Bristol

A Mother’s Memory

To meet me now, you would never know that I have just been through one of the toughest years of my life.  I have a beautiful, healthy 8-month-old daughter, an amazing husband and life partner, a nice house, a great dog, and – as of last week – a great job.  No, to meet me now, you would think I have the perfect life.  And I do…..now.  But just six months ago today, we had to say goodbye to our baby girl.

I may never know why we had to go through all that we did.  Why are there so many babies born to families that don’t want them?  Why are healthy babies born to ladies who smoke or drink – or worse?  Why did my body reject my precious babies when I did everything right?  I don’t know.  I may never know.  But I am thankful that we got to have 9 weeks with our precious baby – enough time to make memories to last a lifetime.  In fact, when choosing the words for her headstone, we wanted to capture that sentiment.  After reading countless phrases, we finally found the perfect one:

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Bristol touched so many people in her short time.  Her story is one that will be remembered and told for years to come.  She was so tough and so brave.  I have no doubt that she would have been sassy and spunky just like her sister.  The Lord surely got “the best” when He called her back home.  This poem gave us great comfort when we were grieving:

God saw you getting tired and a cure was not to be,
So He put His arms around you and whispered, “Come to me”.
With tearful eyes we watched you and saw you pass away,
And although we love you dearly we could not make you stay.
A golden heart stopped beating, hardworking hands at rest,
God broke our hearts to prove to us He only takes the best.
—-Unknown

The other poem that spoke to us during that time:

When God calls little children to dwell with Him above,
We mortals sometimes question the wisdom of His love.
For no heartache compares with the death of one small child,
Who does so much to make our world seem wonderful and mild.
Perhaps God tires of calling the aged to His fold,
So He picks a rosebud before it can grow old.
God knows how much we need them and so He takes but a few,
To make the land of Heaven more beautiful to view.
Believing this is difficult, still somehow we must try.
The saddest word mankind knows will always be “Goodbye”.
So when a child departs, we who are left behind,
Must realize God loves children.
Angels are hard to find.
—-Unknown

Finally, for those unable to make Bristol’s memorial service, I wanted to share the letter I wrote for her:

letter to Bristol

We are so very lucky to have such an amazing angel watching over us!  We miss you, baby girl!

A Mother’s Strength

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I am amazed at how many people have said to me that I have shown great strength throughout this process, as if I have done something remarkable.  I don’t feel particularly strong or remarkable.  I feel angry, sad, confused – but not strong or extraordinary in any way.  I have only done what I feel any mother should do: love my children to the best of my ability.

Looking back to even a few years ago, I was never sure if I really wanted children – partly our of selfishness for enjoying my no-strings-attached single life, and partly because I was in my thirties and unsure if I was ever going to be able to find a partner with which to settle down.  I suppose there was also a part of me that was secretly terrified of what toll a pregnancy would take on my body given that I have a heart condition.  How silly that all seems to me now that I have produced two beautiful girls!  I cannot imagine life without them now, as they and their Daddy have completed my life in a way that I never could have dreamed.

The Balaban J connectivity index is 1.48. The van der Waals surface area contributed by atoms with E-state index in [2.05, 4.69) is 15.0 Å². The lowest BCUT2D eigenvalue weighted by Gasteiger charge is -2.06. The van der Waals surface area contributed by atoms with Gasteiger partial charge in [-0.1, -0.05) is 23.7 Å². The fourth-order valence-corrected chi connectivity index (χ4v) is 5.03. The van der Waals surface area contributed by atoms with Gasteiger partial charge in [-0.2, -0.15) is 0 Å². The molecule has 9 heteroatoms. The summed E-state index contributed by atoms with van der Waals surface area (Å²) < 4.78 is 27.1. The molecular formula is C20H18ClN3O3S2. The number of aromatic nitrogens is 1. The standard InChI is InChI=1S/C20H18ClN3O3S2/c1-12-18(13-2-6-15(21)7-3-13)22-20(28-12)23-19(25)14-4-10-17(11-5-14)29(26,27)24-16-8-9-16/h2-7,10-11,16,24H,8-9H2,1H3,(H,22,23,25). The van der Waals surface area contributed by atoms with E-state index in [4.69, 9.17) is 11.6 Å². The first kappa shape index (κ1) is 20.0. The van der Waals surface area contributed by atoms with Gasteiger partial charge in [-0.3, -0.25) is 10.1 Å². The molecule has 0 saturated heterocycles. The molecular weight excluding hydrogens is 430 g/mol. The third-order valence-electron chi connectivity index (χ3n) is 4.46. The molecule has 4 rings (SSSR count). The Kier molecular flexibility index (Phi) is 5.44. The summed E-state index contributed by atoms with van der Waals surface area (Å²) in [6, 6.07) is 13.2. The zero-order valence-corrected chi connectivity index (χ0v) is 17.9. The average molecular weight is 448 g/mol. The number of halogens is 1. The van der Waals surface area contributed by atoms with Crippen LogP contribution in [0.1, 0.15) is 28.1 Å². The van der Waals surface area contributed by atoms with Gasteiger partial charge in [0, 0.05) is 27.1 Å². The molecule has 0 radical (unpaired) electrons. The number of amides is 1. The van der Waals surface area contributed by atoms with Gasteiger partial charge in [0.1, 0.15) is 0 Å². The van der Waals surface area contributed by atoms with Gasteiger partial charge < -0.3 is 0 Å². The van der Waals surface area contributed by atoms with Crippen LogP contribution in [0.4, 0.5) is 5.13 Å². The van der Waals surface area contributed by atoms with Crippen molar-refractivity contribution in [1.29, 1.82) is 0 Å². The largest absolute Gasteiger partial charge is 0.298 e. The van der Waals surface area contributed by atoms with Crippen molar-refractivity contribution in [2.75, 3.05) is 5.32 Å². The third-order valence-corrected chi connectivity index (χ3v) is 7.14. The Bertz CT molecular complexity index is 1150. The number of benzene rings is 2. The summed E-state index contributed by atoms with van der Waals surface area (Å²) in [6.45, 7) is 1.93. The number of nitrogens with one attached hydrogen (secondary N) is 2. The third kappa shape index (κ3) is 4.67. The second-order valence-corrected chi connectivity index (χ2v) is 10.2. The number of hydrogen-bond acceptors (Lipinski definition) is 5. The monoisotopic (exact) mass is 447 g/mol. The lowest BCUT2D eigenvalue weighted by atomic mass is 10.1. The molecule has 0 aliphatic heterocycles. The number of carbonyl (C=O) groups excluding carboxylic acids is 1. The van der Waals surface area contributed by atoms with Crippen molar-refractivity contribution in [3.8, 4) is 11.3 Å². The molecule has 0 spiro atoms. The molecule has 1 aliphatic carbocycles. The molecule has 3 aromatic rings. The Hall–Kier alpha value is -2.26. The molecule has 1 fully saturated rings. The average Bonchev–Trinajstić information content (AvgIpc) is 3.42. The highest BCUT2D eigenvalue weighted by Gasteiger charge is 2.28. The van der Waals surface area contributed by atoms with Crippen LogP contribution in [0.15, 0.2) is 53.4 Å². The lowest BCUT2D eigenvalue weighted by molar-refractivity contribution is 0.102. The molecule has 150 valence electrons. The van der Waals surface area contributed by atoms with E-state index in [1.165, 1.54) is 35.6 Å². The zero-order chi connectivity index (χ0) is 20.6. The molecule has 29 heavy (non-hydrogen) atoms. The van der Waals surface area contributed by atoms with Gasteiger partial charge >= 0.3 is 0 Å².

Even given our loss of Bristol, I am thankful that we had the chance to love her, if even for a short time.  She was the embodiment of strength, as she endured countless tests, x-rays, blood transfusions, needles, drugs – more than even most adults endure in an entire lifetime – and yet, she never gave up her fight.  I think we counted that she ultimately had 11 blood transfusions in her 9 short weeks of life, and doctors and nurses were constantly amazed by her high tolerance for medications, requiring as much as 2-3 times the strength of doses usually needed by a baby of her age and size.  SHE was strong.  SHE was remarkable.  BRISTOL was extraordinary.

By comparison, I was/am quite weak and average.

I guess people expect me to be overwhelmed by grief and sadness to a point to where I can’t even get out of bed.  Or maybe they expect me to cry uncontrollably all the time.  But I guess I can’t comprehend being that person when I still have so much to live for.  I have Bella, a beautiful miracle who relies on me for sustenance.  I have Blaine, who provides a love that gives me strength to keep going.  And I have friends and family that show a support that shows me there are angels here on earth to watch over me when times get rough.

No, I am not strong.  All I have done is to do my best to give my daughters the best chance at life, and in many ways I feel that I have even failed.  I failed to carry them anywhere close to full term, putting them in all sorts of danger.  And I failed to help Bristol grow a decent pair of lungs, which ultimately cost her her life.  What I did manage to do is visit them everyday – though only for a few hours – and supply them with my milk.  That is all.  How is that so remarkable?  Women everyday all over the world love their children and supply them with milk – that’s just called being a mother.

No, I am not strong or remarkable or extraordinary.  I’m just your average mother providing love to my children.

When people would talk about me being strong, I was always reminded of this song:

Twila Paris – The Warrior Is A Child – A Heart That Knows You Album Version